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Every Little Helps

Thursday, May 29, 2003

On Seatbelts


The seatbelt conundrum: as is well known, in identical accidents, people wearing seatbelts will generally be much better off than people not wearing seatbelts. But, as is also known (but not as well), drivers wearing seatbelts, on average, drive worse than drivers not wearing seatbelts. That is, when they're forced by law to wear seatbelts; people who choose to wear seatbelts when they don't have to are also generally safer drivers. But those who would normally not automatically wear seatbelts, when they have to wear them, feel safer, so they're less cautious. So, they have more accidents. According to my economics textbook (of all places), the increased accidents and increased safety pretty much cancel out, making it that seatbelt laws are neutral in terms of drivers and bad for pedestrians. But, seatbelts in and of themselves are helpful things, and they're not to blame for the bad psychological effect they have on people. So, what the solution? Enact universal seatbelt laws that are good in intent but end up just being bad for pedestrians?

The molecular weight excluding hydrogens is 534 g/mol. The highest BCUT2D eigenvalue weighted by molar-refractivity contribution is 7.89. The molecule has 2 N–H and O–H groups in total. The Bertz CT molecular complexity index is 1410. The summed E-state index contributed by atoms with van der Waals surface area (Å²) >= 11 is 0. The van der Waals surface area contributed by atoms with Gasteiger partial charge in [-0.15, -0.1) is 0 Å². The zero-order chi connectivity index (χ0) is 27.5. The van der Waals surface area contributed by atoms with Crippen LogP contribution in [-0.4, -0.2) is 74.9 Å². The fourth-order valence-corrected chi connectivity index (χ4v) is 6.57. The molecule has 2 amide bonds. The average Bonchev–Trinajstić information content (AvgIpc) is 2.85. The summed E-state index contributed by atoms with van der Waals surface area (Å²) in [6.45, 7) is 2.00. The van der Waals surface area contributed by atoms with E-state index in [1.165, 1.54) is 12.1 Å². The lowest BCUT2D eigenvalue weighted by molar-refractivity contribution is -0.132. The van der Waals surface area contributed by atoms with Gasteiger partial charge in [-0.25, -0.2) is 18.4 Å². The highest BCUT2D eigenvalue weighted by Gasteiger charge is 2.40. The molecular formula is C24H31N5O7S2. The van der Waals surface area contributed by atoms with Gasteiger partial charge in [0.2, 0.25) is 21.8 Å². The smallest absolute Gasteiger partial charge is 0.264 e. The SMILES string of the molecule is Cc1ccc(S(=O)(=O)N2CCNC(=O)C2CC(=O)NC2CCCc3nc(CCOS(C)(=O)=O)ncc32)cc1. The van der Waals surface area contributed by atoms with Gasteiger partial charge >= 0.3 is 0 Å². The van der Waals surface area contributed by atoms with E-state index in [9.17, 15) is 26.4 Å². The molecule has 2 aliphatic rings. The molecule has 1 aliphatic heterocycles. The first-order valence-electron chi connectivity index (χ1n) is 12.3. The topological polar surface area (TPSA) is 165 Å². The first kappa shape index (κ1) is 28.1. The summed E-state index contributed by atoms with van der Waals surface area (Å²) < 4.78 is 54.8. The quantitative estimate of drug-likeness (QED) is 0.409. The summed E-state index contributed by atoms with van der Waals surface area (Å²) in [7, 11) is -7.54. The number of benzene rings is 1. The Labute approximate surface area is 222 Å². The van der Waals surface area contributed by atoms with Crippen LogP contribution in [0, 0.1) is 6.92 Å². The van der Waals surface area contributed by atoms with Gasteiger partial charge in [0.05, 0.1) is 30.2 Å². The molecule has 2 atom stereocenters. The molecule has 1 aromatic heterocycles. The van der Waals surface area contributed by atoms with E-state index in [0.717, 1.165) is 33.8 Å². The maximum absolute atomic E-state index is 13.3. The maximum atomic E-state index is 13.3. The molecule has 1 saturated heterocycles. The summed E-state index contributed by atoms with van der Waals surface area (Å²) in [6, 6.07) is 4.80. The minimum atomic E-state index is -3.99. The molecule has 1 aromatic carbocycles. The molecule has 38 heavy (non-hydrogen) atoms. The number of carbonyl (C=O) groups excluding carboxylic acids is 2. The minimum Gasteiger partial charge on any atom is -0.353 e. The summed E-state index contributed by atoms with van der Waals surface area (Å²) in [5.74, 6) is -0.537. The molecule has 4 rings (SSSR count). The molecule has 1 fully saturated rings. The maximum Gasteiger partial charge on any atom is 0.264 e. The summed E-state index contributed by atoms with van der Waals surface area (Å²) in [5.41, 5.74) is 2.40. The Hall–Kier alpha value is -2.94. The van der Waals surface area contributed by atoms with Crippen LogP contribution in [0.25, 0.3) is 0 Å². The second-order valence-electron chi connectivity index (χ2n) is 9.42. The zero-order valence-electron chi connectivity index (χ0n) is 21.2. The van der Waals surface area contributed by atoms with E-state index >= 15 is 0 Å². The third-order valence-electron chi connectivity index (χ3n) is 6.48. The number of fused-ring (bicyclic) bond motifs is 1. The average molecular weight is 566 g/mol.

I'd say have child-seatbelt laws (gotta strap your kid in), but leave others up to discretion. But I think it's an interesting problem.

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